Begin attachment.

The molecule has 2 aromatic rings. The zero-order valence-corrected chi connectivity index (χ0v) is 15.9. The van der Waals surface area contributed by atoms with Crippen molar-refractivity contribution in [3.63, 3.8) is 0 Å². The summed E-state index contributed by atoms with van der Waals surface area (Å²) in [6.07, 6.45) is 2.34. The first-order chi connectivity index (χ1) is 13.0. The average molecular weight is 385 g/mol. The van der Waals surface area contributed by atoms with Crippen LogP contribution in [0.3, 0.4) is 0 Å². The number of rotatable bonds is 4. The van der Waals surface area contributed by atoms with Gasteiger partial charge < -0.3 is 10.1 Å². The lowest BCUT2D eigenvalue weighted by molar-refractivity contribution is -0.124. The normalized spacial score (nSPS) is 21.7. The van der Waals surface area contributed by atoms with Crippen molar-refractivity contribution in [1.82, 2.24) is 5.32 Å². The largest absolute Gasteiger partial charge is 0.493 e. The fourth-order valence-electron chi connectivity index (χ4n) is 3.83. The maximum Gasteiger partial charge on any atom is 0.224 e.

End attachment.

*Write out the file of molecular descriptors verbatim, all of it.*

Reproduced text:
The molecule has 2 aromatic rings. The zero-order valence-corrected chi connectivity index (χ0v) is 15.9. The van der Waals surface area contributed by atoms with Crippen molar-refractivity contribution in [3.63, 3.8) is 0 Å². The summed E-state index contributed by atoms with van der Waals surface area (Å²) in [6.07, 6.45) is 2.34. The first-order chi connectivity index (χ1) is 13.0. The average molecular weight is 385 g/mol. The van der Waals surface area contributed by atoms with Crippen LogP contribution in [0.3, 0.4) is 0 Å². The number of rotatable bonds is 4. The van der Waals surface area contributed by atoms with Gasteiger partial charge < -0.3 is 10.1 Å². The lowest BCUT2D eigenvalue weighted by molar-refractivity contribution is -0.124. The normalized spacial score (nSPS) is 21.7. The van der Waals surface area contributed by atoms with Crippen molar-refractivity contribution in [1.82, 2.24) is 5.32 Å². The largest absolute Gasteiger partial charge is 0.493 e. The fourth-order valence-electron chi connectivity index (χ4n) is 3.83. The maximum Gasteiger partial charge on any atom is 0.224 e.